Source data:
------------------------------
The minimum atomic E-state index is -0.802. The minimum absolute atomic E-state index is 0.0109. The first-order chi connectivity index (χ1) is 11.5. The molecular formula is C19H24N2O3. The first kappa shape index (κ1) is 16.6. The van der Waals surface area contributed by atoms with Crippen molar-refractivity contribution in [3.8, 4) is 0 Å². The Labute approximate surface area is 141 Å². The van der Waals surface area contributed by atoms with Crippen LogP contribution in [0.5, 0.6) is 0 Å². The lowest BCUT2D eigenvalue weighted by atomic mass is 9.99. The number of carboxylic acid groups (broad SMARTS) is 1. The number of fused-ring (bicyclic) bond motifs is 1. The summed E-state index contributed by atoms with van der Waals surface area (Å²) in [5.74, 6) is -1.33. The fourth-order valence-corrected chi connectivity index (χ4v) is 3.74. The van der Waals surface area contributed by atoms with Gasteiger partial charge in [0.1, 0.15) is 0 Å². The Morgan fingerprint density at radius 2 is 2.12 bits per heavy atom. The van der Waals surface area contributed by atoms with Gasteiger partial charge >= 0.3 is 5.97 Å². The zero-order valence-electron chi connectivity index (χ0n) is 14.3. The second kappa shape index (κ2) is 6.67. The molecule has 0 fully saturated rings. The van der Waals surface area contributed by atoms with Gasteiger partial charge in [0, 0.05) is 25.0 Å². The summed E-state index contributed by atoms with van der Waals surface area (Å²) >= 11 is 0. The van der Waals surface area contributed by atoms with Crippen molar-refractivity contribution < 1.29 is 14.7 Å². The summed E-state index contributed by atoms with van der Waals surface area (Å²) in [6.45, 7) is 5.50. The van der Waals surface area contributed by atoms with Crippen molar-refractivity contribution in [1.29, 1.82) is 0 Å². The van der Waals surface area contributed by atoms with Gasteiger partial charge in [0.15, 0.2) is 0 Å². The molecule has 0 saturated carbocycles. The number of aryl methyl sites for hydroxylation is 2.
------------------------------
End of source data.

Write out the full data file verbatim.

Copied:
The minimum atomic E-state index is -0.802. The minimum absolute atomic E-state index is 0.0109. The first-order chi connectivity index (χ1) is 11.5. The molecular formula is C19H24N2O3. The first kappa shape index (κ1) is 16.6. The van der Waals surface area contributed by atoms with Crippen molar-refractivity contribution in [3.8, 4) is 0 Å². The Labute approximate surface area is 141 Å². The van der Waals surface area contributed by atoms with Crippen LogP contribution in [0.5, 0.6) is 0 Å². The lowest BCUT2D eigenvalue weighted by atomic mass is 9.99. The number of carboxylic acid groups (broad SMARTS) is 1. The number of fused-ring (bicyclic) bond motifs is 1. The summed E-state index contributed by atoms with van der Waals surface area (Å²) in [5.74, 6) is -1.33. The fourth-order valence-corrected chi connectivity index (χ4v) is 3.74. The van der Waals surface area contributed by atoms with Gasteiger partial charge in [0.1, 0.15) is 0 Å². The Morgan fingerprint density at radius 2 is 2.12 bits per heavy atom. The van der Waals surface area contributed by atoms with Gasteiger partial charge >= 0.3 is 5.97 Å². The zero-order valence-electron chi connectivity index (χ0n) is 14.3. The second kappa shape index (κ2) is 6.67. The molecule has 0 fully saturated rings. The van der Waals surface area contributed by atoms with Gasteiger partial charge in [0, 0.05) is 25.0 Å². The summed E-state index contributed by atoms with van der Waals surface area (Å²) >= 11 is 0. The van der Waals surface area contributed by atoms with Crippen molar-refractivity contribution < 1.29 is 14.7 Å². The summed E-state index contributed by atoms with van der Waals surface area (Å²) in [6.45, 7) is 5.50. The van der Waals surface area contributed by atoms with Crippen molar-refractivity contribution in [1.29, 1.82) is 0 Å². The van der Waals surface area contributed by atoms with Gasteiger partial charge in [0.15, 0.2) is 0 Å². The molecule has 0 saturated carbocycles. The number of aryl methyl sites for hydroxylation is 2.